The Ministry of Health has previously proposed using patient load to determine EMHS funding [20, 21]. We illustrate that with a system based on five different patient load bands for general hospitals, allocations per patient would range from UGX 4,000 to 5,875 (US$1.55–2.28), thus reducing the approximately four-fold variation that currently exists. The HC IV level offers an even bigger opportunity to improve horizontal equity using a five-band system. The resulting allocations there, ranging from UGX 1,525 to UGX 2375 (US$0.59–0.92), would decrease the ratio to less than two compared to the 15-fold variation in the 2013/14 allocations. Restricting the variation between the highest and lowest allocations per patient would also remove the overlap between levels of care and enhance vertical equity. Similarly, the 20-fold variation in patient load at HC IIs has to be addressed by providing kit quantities accordingly, if allocations are to be fair and equitable and variations in stock availability reduced.

In addition to patient load, other factors influence EMHS needs in a facility. Given the present level of system development and the quality of information available, it is difficult to allocate EHMS very precisely. Therefore, a simplified, but not “perfect” allocation system or formula needs to be put in place initially that would improve equity, but allow for some variation. The need for an allocation formula as a means to improve allocation equity has been confirmed in a review study [22].

When limited funding is available for EMHS, as is the case in Uganda with less than US$1 per capita spent annually, the majority of funds must go toward making the most vital supplies available at all facilities. Therefore, the proposed EMHS allocation system minimizes the variations in per patient allocations within the same level of care while maximizing the availability of lifesaving medicines.

Our proposed allocation system has limitations. The EMHS requirements for the same number of patients in a poor, disadvantaged area are bound to be different from those of an urban, affluent area. The risk that the poor are marginalized in a health allocation system always exists, but could be considerable in our recommended system because we have not tried to address the depth of need and disparities in access to care [23, 24]. Other allocation principles have considered additional variables such as infant mortality rate index, hard-to-reach area index, and deprivation index. However, increasing the number of variables also increases the complexity and data needs, and as Fig. 1 illustrates, many of these variables are closely related to patient load. In spite of the limitations, ultimately, using patient load as a proxy for need in situations where data is limited offers a simple and practical solution to a complex issue as well as an incremental improvement over the current system until better data becomes available.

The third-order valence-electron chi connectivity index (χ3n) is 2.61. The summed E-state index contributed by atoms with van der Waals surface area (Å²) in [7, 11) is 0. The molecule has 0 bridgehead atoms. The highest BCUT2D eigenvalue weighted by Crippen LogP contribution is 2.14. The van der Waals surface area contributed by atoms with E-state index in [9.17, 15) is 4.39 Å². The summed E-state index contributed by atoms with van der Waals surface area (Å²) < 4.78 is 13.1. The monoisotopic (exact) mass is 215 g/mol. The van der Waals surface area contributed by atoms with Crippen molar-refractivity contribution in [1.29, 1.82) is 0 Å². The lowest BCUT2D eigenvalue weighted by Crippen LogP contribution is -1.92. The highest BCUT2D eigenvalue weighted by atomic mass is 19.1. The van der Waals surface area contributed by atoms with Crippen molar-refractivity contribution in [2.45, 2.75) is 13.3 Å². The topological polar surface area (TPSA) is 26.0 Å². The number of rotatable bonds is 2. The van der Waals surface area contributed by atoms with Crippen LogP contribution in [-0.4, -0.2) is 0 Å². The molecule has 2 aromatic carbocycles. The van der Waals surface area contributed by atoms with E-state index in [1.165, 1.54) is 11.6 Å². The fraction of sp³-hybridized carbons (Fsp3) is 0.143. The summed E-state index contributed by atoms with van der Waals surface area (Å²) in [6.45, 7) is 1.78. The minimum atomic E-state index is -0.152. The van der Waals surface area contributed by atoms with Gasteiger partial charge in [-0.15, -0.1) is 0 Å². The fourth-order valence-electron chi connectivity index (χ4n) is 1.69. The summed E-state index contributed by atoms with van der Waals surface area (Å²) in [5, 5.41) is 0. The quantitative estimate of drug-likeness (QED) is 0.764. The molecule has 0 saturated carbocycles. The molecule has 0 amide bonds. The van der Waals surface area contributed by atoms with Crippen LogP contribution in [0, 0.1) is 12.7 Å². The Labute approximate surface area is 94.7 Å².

Additional studies

Studies that address medicines funding allocation and availability in Uganda or similar settings are rare. A systematic search of applicable literature revealed two studies that could shed additional light on the topic [6, 21]. The evidence base for sound decision making on how to increase access to medicines in Uganda, particularly given the financial constraints, is shallow and additional research is needed.


This study presents evidence of inequity in EMHS allocations to public sector health facilities in Uganda as demonstrated by the wide range of funding allocations per patient at all levels of care and the corresponding disparities in medicines availability. We show that in spite of potential limitations, using patient load as the basis of EMHS allocations in public health facilities has the potential to significantly improve equity in health care service delivery. We also highlight the urgent need for more research in this area.


  1. Based on an exchange rate of 2,584 UGX per US$1.



Essential medicines and health supplies


Health centers


Supervision performance assessment and recognition strategy


Uganda shillings


United States Agency for International Development


  1. Gwatkin DR, Bhuiya A, Victor CG. Making health systems more equitable. Lancet. 2004;364(9441):1273–80. doi:10.1016/S0140-6736(04)17145-6.

    Article  PubMed  Google Scholar 

  2. Orem JN, Zikusooka CM. Health financing reform in Uganda: how equitable is the proposed NHIS. Int J Equity Health. 2010;9–23. doi:10.1186/1475-9276-9-23.

  3. Pharmaceutical financing strategies. MDS-3: Managing Access to Medicines and Health Technologies. Sterling: Kumarian Press; 2011. p. 11.2–11.18. ISBN: 9781565495869. Available from: Accessed 1 Aug 2016.

    Google Scholar 

  4. Harris B, Goudge J, Ataguba JE, McIntyre D, Nxumalo N, Jikwana S, et al. Inequities in access to health care in South Africa. J Pub Health Pol. 2011;32:102–23. Available from: Accessed 1 Aug 2016.

    Article  Google Scholar 

  5. Ministry of Health, Uganda, Ministry of Health, Uganda. Health Sector Strategic and Investment Plan 2010/11 - 2014/15. Kampala: Ministry of Health; 2010. Available from: Accessed 1 Aug 2016.

    Google Scholar 

  6. Mujasi PN, Puig-Junoy J. Predictors of primary health care pharmaceutical expenditure by districts in Uganda and implications for budget setting and allocation. BMC Health Serv Res. 2015;15:334. doi:10.1186/s12913-015-1002-1. Available from: Accessed 1 Aug 2016.

    Article  PubMed  PubMed Central  Google Scholar 

  7. Ministry of Health Uganda. National Medicines Policy. Kampala: MOH; 2015. Available from: Accessed 1 Aug 2016.

    Google Scholar 

  8. Wang SI, Yaung CL. Vertical equity of health care in Taiwan: health services were distributed according to need. Int J Equity Health. 2013;12. doi:10.1186/1475-9276-12-12. Available from: (August 2016). Accessed 1 Aug 2016.